The next key theme that The Travel Summit experts spoke about in their advice was the importance of good sleep and the things you can do to keep jet lag at bay.

Similarly to Julia, Mike Dodge from Daily Drop also reflected on the increased self-awareness that comes with experience (and age), and he shared the following insightful tip regarding adjusting sleep schedules when travelling:

I’ve started to get into the habit of trying to adjust ahead of time. I never used to care that much, I used to just kind of roll with the punches. Nowadays, I’m getting a little bit older and I need to plan accordingly because a big trip will destroy me if I don’t plan accordingly.

Mike went on to say how waking up or going to bed a few hours earlier or later so that you’re pre-adjusted when you land has been really helpful for him.

Tommy Lonergan also had a travel tip related to sleep and jet lag, with his advice focusing on how best to adjust once you’ve touched down in your destination.

Tommy’s recommendation is that wherever you’re landing, you need to make it a priority to wait until it’s dark out before falling asleep. Regardless of if you’ve just had a 24-hour travel day or if you’re tired, he says that by pushing through until the end of the day, you’ll be better set up to get a full night’s rest.

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Consider holding off going to bed until it’s dark out when you’re returning home from a trip

Now, for many in the Miles & Points game, one of the biggest payoffs of collecting points is the ability to travel in business class and First Class often, allowing you to enjoy all the perks that come along with the premium ticket.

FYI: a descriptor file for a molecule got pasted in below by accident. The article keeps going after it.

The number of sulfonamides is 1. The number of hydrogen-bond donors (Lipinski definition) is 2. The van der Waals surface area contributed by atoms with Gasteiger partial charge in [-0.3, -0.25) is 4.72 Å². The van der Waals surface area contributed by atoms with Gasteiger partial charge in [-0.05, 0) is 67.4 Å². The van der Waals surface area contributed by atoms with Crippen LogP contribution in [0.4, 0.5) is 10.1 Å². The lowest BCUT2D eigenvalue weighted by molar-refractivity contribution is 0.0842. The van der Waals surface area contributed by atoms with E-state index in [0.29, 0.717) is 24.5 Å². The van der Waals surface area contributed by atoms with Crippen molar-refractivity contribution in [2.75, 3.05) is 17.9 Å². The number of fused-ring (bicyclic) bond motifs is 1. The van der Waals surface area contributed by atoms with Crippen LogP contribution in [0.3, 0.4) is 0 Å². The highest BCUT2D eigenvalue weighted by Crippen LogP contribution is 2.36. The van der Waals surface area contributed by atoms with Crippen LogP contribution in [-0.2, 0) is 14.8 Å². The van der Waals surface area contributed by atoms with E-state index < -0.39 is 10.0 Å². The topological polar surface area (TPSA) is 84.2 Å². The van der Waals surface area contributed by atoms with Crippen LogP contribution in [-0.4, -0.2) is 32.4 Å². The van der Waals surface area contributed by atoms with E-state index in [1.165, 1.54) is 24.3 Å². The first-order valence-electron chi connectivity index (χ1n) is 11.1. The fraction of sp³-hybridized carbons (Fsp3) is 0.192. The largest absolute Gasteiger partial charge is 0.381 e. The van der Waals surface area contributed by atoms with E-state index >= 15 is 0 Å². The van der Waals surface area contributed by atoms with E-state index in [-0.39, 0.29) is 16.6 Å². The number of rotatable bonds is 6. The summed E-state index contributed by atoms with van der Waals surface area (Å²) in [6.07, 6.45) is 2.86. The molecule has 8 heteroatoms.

In our Travel Summit conversation with Non-Stop Dan he put it simply: “the game-changer is figuring out how to fly in premium cabins as affordably as possible.” By doing this, you’re able to get a good sleep on the flight and arrive at your destination well rested, allowing you to hit the ground running.

However, Dan does go on to warn us that “once you get used to flying comfortably, it’s very difficult to get used to something else,” stating that once you unlearn how to fly in economy, it can be pretty difficult to go back to it again.

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Flying in business class

For those of us who aren’t quite at the all-business-class-all-time stage of our Miles & Points journey, Ben Komenkul from Ben’s Big Deal‘s suggestion is “if you can only go business class one direction, choose the way back so that you’re rested.”

Sticking with the sleep-themed advice, Ben points out that by putting your premium cabin trip on your return flight, you get better sleep at the right time to help you avoid jet lag when you get home.